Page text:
Humanity has confronted a staggering set of challenges in the last five years.
The world has grappled with a global pandemic, civil unrest or conflict, in among other places, Myanmar, Syria, Yemen, Afghanistan, and most recently Ukraine, and the greatest flow of displaced people and migrants since the Second World War. We have also witnessed the increasingly visible effects of climate change, a social justice revolution with the Black Lives Matter movement, ongoing challenges to the rule of law in the United States and United Kingdom following Brexit, and the rollback of fundamental rights in many countries. Lawyers are frequently called on to play a pivotal role in mitigating the harm to the most vulnerable from these events.
And lawyers in the private sector providing pro bono services, supported by indefatigable colleagues in the non-profit sector and invaluable clearinghouses like TrustLaw, responded to the challenge, especially in 2020. According to the Pro Bono Institute (PBI) – whose aggregate data can provide a rough proxy for worldwide totals – pro bono hours hit a “high-water mark” that year. Inspired lawyers managed to navigate their own personal upheavals caused by COVID and remote working, and still help others in record numbers. Many did this while also handling unprecedented commercial workloads in much of 2020, which continued throughout 2021.
It may not be a surprise, then, that in 2021 pro bono hours declined sharply across the board, with PBI seeing 800,000 fewer pro bono hours delivered by its reporting firms, a 15% drop. Other PBI metrics reflect the strain on individuals too, with average pro bono hours per lawyer declining 20.4% and pro bono hours as a percentage of total firm hours down to levels not seen since 2007. Physical and mental fatigue are likely serious drivers of the decline, made worse by a perception that the crises just keep coming.
But there is good news. Coming into the autumn of 2022, anecdotal evidence and preliminary data suggest that aggregate pro bono hours are stabilizing. Some new trends reflect creative and effective responses to the crises at hand. Here are three of them:
1.New multi-firm pro bono collaborations are bringing large numbers of lawyers together to provide deep and sustained support to vulnerable populations, particularly on questions of migration and asylum. Such projects involve the firms themselves offering their own lawyers’ time, and funding legal experts to help support their work, which augments the capacity of excellent local NGO partners. Such multi-firm collaborations are underway in Greece, France, Germany, Poland, Italy, the United Kingdom, and other jurisdictions, and are likely to expand.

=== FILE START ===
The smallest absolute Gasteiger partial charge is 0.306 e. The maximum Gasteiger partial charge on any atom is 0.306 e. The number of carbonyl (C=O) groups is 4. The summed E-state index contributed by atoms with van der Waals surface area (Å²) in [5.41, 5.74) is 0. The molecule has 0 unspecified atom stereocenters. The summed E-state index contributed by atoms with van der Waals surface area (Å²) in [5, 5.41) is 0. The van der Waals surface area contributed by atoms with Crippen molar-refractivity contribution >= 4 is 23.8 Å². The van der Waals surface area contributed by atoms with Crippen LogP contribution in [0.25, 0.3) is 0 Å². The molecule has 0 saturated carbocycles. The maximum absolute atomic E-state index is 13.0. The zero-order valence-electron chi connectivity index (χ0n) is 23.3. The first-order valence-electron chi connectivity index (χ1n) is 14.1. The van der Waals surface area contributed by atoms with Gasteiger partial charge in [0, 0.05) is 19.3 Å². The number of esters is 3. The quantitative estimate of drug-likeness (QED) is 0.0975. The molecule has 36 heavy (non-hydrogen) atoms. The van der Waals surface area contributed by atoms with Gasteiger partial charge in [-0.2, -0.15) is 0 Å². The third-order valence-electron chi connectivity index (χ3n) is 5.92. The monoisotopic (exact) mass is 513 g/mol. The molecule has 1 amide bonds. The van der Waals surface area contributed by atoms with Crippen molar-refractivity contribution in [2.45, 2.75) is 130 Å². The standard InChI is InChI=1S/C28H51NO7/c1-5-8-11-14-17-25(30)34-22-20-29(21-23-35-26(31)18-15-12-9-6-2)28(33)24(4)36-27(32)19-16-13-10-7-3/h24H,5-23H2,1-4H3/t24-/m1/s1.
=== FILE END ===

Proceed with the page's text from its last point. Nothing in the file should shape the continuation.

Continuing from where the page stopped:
- Because of the pandemic, providing remote and virtual legal services has become a vital instrument in the pro bono toolbox. This allows pro bono help to penetrate what was once termed “pro bono deserts” – places with few lawyers and legal-service providers. Increased use of virtual court appearances will only accelerate this trend, allowing “big city lawyers” to efficiently represent clients anywhere they are licensed to practice, have the expertise to assist, and Internet access allows.
- At White & Case, we are seeing our business-services colleagues increasingly asking to work on our pro bono matters. They bring vital skills and new perspectives to a pro bono engagement. For example, legal project management teams can help organize and efficiently manage work streams; researchers can free lawyers to focus on drafting and pleading; career-development experts can offer leadership training and coaching to NGO management; and communications, marketing, media and IT specialists are always in demand to provide practical help to organizations without these in-house services. We expect to see an industry-wide increase in this kind of “inter-disciplinary” or “comprehensive” provision of pro bono services, matching what are called “wrap-around” services offered by some non-profits.
Since its founding in 2010, TrustLaw, and now the TrustLaw Pro Bono Index, have been instrumental in seeding the growth of the global pro bono ecosystem. A worldwide culture of pro bono is now taking root, with a critical mass of practitioners evolving, even in those jurisdictions where a culture of doing pro bono is new. The trends identified above will boost the quality and quantity of pro bono services available. The TrustLaw Index is valuable in helping focus internal and external attention on further expanding global pro bono legal work and it provides an important, focused benchmark to track our progress as a profession.
The views expressed in this article are strictly those of the author and should not in any way be attributed to White & Case LLP or other members of the firm. This article is not intended to be legal advice, on which local counsel’s views should always be sought.